The C-5 Increases Airport Expenses
4. (C) In a follow-on discussion of his office's interactions with Camp Lemonier, Hawker said the U.S. military's use of the airport's aircraft parking ramps necessitated some "precision" in guidelines as to what would trigger a parking charge to the U.S. military. He said he would raise this soon with the Camp as there was a difference of perspective, for example, on what constituted "overnight" parking for U.S. aircraft. It was important to collect these fees, Hawker continued, because of the added expense accruing to the airport of U.S. operation of C-5 aircraft in and out of Djibouti. Hawker explained that under present ICAO guidelines, Djibouti qualifies for "Category 7" firefighting equipment. Categories are defined in terms of the length and fuselage width of the aircraft operating out of the airport. These categories dictate the water capacity the engine is obliged to transport, among other requirements. The entry and exit of U.S. C-5s (what Hawker termed "Galaxy" aircraft), increases that requirement to "Category 9." Thus new engines are needed. He estimated the cost at USD 600,000 each for the two that Ambouli airport would require. Hawker did not explicitly state that he wanted the U.S. to help foot the bill for the new engines. However, he reiterated that the long-standing issue of sizable outstanding parking arrears attributed to Camp Lemonier has still not been resolved.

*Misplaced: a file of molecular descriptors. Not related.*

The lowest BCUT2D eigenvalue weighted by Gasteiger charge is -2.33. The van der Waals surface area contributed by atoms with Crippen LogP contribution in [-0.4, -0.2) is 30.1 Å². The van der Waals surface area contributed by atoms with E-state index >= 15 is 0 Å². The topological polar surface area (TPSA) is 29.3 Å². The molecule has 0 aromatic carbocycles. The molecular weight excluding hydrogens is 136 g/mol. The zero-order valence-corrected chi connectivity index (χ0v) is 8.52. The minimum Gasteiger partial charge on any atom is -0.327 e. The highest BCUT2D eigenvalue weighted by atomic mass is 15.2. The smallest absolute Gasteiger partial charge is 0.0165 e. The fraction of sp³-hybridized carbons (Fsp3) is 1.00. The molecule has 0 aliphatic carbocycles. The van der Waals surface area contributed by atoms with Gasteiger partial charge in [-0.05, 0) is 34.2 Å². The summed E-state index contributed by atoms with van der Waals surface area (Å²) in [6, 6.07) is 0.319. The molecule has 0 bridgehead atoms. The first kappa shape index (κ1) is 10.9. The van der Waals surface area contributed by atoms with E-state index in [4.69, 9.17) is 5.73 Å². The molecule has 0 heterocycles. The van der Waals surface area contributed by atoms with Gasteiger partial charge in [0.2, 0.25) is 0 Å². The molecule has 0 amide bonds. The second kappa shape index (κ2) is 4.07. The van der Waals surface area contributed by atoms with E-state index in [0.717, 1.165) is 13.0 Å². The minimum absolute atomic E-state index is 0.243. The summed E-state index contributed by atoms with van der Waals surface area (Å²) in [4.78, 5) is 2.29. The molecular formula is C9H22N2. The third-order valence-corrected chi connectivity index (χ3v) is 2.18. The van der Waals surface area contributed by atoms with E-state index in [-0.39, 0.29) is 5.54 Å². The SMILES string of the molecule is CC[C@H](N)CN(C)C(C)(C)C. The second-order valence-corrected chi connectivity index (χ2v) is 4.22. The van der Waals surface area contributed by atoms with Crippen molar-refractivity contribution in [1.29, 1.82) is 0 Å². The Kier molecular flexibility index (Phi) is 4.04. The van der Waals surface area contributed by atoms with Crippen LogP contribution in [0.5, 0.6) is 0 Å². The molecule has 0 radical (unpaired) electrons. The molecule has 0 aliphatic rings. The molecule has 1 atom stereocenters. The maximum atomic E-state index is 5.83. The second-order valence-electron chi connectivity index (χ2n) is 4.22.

5. (C) Hawker, a UK national with links to the UAE and Djibouti, and with his vantage point grounded in the airport, is in a position to keep a firm finger on the commercial pulse of Djibouti. He is generally well-informed and has not been reluctant to share his insight with the Embassy. He continues to work the airport's specific issues of concern on the U.S. military side directly with Camp Lemonier, as Ambassador encourages. End comment. RAGSDALE